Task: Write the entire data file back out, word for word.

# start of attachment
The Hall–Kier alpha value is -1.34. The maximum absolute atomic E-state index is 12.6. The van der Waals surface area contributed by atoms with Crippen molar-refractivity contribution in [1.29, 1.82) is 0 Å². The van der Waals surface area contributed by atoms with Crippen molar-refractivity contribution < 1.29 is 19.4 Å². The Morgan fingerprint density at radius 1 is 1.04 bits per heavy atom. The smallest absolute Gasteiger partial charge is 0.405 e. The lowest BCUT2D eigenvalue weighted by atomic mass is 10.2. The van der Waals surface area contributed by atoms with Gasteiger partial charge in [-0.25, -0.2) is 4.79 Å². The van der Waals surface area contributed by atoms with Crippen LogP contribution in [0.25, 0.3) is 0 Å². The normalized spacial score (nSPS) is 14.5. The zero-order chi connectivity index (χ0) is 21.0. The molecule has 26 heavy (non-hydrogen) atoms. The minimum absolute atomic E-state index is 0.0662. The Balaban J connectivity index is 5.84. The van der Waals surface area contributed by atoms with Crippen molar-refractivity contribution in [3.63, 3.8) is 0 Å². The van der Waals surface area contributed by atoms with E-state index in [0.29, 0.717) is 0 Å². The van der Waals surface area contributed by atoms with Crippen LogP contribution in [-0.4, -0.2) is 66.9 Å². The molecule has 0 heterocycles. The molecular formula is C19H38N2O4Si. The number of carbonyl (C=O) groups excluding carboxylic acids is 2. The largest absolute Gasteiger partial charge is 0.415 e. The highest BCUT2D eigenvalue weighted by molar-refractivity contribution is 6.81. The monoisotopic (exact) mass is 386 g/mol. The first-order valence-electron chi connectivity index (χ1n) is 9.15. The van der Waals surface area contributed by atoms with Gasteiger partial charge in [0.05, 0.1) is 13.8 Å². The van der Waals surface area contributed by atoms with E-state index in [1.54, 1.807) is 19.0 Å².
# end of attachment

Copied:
The Hall–Kier alpha value is -1.34. The maximum absolute atomic E-state index is 12.6. The van der Waals surface area contributed by atoms with Crippen molar-refractivity contribution in [1.29, 1.82) is 0 Å². The van der Waals surface area contributed by atoms with Crippen molar-refractivity contribution < 1.29 is 19.4 Å². The Morgan fingerprint density at radius 1 is 1.04 bits per heavy atom. The smallest absolute Gasteiger partial charge is 0.405 e. The lowest BCUT2D eigenvalue weighted by atomic mass is 10.2. The van der Waals surface area contributed by atoms with Gasteiger partial charge in [-0.25, -0.2) is 4.79 Å². The van der Waals surface area contributed by atoms with Crippen LogP contribution in [0.25, 0.3) is 0 Å². The normalized spacial score (nSPS) is 14.5. The zero-order chi connectivity index (χ0) is 21.0. The molecule has 26 heavy (non-hydrogen) atoms. The minimum absolute atomic E-state index is 0.0662. The Balaban J connectivity index is 5.84. The van der Waals surface area contributed by atoms with Crippen molar-refractivity contribution in [3.63, 3.8) is 0 Å². The van der Waals surface area contributed by atoms with E-state index in [0.29, 0.717) is 0 Å². The van der Waals surface area contributed by atoms with Crippen LogP contribution in [-0.4, -0.2) is 66.9 Å². The molecule has 0 heterocycles. The molecular formula is C19H38N2O4Si. The number of carbonyl (C=O) groups excluding carboxylic acids is 2. The largest absolute Gasteiger partial charge is 0.415 e. The highest BCUT2D eigenvalue weighted by molar-refractivity contribution is 6.81. The monoisotopic (exact) mass is 386 g/mol. The first-order valence-electron chi connectivity index (χ1n) is 9.15. The van der Waals surface area contributed by atoms with Gasteiger partial charge in [0.05, 0.1) is 13.8 Å². The van der Waals surface area contributed by atoms with E-state index in [1.54, 1.807) is 19.0 Å².